Christ has thrown us a rope! Have you grabbed hold of the rope?

Let me tell you about another prodigal son who finally did; his name is Scott.

Scott’s father, mother and siblings had been through years of ups and downs with him and his drug abuse. They heard hundreds of promises and had seen them broken twice as many times. Scott had stolen from them, manipulated them, and failed them. He had broken their hearts. And it had been a relief not to hear from him for two years.

Until one day his father was told by his secretary that Scott was on the phone. “Get his number and I’ll call him back,” the father said, wanting time to think. When he saw the area code, he realized that Scott was in a different state, and his curiosity was stirred. When he finally got himself psyched up to place the call, he was surprised when the woman who answered said, “Oakridge Christian Center.”
“Could I speak to Scott Granger please?”
“Who’s calling?”
“His father, returning his call.”
There was a brief pause, and then he heard Scott’s voice. “Hi Dad, thanks for calling me back.”

So began the most amazing phone conversation that father ever had. Scott told him that he had been through another rehab program, but this one provided something no other program had offered: “Faith in Christ,” he explained.
“What does that mean?”
“It means that I have been forgiven of my past because Jesus died for my sins, and that He’s given me a new start on life. Dad, I want to know if I am welcome to come home? I want to ask you and mom to forgive me, too.”
He went on to tell me that he was actually working for the church, helping other addicts get on the right path. His father was torn between the hope that he really was straight this time, and the fear that they were going to be let down again.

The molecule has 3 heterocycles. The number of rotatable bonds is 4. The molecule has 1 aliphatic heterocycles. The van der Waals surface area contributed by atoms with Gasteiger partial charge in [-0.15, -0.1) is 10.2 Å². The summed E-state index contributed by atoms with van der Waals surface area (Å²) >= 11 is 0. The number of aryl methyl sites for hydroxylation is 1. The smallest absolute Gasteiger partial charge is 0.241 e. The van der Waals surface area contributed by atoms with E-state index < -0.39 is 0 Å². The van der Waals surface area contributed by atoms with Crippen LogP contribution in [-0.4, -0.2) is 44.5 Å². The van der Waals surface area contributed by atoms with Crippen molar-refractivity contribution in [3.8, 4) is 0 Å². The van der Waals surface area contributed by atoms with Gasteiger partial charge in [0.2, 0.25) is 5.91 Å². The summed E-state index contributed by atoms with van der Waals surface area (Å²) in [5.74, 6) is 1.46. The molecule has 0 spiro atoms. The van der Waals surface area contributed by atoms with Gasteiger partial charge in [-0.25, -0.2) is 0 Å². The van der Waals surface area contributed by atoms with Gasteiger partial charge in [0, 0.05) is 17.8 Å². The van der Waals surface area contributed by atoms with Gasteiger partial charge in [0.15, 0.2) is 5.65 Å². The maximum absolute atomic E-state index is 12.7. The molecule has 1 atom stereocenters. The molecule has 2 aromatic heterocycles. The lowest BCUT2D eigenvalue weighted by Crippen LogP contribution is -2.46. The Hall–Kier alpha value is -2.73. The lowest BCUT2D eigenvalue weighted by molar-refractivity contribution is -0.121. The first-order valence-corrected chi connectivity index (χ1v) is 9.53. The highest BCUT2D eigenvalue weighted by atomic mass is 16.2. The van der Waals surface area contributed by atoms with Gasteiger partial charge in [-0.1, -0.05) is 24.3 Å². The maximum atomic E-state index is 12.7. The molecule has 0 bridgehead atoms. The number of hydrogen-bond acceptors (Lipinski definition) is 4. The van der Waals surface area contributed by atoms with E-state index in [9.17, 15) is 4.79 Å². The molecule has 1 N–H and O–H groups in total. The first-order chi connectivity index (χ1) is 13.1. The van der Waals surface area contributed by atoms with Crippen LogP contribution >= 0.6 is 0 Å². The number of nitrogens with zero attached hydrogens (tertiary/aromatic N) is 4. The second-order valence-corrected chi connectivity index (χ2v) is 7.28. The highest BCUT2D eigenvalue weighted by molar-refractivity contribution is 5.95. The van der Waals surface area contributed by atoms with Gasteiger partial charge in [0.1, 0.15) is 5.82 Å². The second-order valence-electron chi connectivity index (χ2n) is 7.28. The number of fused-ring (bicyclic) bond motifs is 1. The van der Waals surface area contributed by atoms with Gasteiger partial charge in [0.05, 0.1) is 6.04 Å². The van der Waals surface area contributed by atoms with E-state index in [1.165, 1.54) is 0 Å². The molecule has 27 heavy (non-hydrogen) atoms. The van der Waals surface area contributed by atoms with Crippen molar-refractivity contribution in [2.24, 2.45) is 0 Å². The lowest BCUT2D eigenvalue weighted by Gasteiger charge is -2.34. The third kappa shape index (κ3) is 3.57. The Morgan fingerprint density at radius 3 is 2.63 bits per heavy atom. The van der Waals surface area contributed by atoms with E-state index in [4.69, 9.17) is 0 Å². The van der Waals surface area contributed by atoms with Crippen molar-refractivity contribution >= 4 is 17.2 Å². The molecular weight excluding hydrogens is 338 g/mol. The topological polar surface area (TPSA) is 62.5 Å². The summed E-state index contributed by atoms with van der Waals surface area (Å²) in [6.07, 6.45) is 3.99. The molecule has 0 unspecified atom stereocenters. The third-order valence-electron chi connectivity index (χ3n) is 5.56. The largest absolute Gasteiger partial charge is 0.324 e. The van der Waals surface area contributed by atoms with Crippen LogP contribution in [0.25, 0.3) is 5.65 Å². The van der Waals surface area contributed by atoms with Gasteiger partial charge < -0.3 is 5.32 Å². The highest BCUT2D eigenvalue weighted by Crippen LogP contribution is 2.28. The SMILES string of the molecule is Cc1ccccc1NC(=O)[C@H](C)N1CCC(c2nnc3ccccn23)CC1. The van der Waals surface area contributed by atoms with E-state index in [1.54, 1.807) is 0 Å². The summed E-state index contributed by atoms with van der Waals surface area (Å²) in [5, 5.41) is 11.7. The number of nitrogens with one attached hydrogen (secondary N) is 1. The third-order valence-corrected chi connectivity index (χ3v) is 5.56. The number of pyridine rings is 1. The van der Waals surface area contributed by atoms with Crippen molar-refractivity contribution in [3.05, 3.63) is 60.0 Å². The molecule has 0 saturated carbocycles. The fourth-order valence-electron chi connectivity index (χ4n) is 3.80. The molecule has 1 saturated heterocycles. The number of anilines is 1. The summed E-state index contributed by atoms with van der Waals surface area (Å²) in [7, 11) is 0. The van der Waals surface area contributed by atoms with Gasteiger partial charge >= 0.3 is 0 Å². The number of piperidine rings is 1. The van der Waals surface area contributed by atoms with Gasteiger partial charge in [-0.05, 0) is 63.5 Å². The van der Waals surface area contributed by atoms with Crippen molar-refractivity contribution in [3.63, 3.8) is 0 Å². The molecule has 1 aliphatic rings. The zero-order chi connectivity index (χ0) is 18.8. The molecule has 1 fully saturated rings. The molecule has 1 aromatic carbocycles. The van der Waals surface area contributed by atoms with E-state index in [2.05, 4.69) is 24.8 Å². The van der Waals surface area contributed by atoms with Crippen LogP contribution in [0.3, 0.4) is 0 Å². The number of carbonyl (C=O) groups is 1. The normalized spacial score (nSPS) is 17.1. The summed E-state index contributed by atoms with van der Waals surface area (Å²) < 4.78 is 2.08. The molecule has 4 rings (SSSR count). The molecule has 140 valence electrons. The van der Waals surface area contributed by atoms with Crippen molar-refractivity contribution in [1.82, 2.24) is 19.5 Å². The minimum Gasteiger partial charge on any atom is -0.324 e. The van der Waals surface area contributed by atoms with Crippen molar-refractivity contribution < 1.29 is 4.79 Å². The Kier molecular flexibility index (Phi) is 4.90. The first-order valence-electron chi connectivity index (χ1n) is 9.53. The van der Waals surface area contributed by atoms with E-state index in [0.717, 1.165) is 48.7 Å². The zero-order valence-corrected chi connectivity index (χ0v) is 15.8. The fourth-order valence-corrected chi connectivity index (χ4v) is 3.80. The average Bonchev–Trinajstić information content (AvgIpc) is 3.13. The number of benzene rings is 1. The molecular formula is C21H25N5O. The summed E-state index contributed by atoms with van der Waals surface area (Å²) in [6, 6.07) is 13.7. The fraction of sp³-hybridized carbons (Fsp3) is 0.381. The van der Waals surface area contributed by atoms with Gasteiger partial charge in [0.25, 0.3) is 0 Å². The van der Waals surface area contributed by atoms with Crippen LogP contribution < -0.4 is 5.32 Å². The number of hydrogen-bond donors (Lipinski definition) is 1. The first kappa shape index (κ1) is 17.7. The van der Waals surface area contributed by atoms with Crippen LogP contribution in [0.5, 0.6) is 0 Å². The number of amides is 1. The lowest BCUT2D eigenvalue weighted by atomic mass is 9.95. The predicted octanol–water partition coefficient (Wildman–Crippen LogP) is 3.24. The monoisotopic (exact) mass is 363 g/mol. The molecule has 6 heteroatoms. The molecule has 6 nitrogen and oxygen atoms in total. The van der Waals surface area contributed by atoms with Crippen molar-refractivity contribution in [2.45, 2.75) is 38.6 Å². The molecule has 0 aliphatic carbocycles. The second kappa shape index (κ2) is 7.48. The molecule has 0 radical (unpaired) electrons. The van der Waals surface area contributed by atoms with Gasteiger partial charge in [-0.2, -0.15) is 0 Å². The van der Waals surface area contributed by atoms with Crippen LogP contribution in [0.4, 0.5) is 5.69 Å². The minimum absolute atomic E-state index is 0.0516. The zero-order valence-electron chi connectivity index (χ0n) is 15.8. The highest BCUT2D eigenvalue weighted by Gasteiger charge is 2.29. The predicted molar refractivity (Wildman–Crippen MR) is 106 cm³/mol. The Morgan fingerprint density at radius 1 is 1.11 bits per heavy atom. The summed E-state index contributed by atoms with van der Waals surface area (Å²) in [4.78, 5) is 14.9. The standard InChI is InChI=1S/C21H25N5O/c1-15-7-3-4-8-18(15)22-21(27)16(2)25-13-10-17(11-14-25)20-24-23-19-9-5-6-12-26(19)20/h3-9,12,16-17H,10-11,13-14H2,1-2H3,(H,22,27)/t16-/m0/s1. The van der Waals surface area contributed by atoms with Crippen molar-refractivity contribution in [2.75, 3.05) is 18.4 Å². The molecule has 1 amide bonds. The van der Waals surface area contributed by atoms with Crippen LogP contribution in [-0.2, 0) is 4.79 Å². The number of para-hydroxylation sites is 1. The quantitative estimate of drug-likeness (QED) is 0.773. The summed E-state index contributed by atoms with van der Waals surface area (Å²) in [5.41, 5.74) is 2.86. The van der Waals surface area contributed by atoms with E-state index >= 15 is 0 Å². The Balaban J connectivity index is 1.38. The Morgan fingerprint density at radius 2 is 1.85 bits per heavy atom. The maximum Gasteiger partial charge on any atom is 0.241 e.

When Scott arrived at the airport two weeks later, he looked like a stranger. He was well groomed and nicely dressed, and his eyes were bright and clear. “He was probably as nervous as we were, but we quickly put our arms around him in a hug.”

In the days that followed, Scott told his story. In the midst of drug withdrawal, he cried out to God for help. Somehow he couldn’t explain, his withdrawal symptoms had ended instantly, and the experience led him to a church. “And when I heard Jesus died for my sins, I asked Him to forgive me and my life hasn’t been the same since.”

Other than an occasional wedding, Scott’s family hadn’t been to church for years, but the change in Scott was too dramatic to ignore. And when he showed them in the New Testament the story of the prodigal son, they discovered that just as they had welcomed Scott home, God was waiting with open arms to welcome them home too. “Now, ten years later, Jesus has taught us about forgiveness, new life, and renewed hope. He has given us the same new life He gave to our prodigal son.”

Scott is one of the thousands upon thousands upon millions of prodigals who have opened their hearts to God in hopes that He would accept them as is.

The son said to Him, “Father, I have sinned against heaven and against you. I am no longer worthy to be called your son.” But the Father said to his servants, “Quick, Bring the best robe and put it on him. Put a ring on his fingers and sandals on his feet. Bring the fatted calf and kill it. Let’s have a feast and celebrate. For this son of mine was dead and is alive again; he was lost and now is found!”

There can only be two responses to this kind of message:

First, if you haven’t taken the rope that landed at the foot of the cross, then take the rope.

And if you already have, rededicate living your life to the One who rescued your soul from the pit.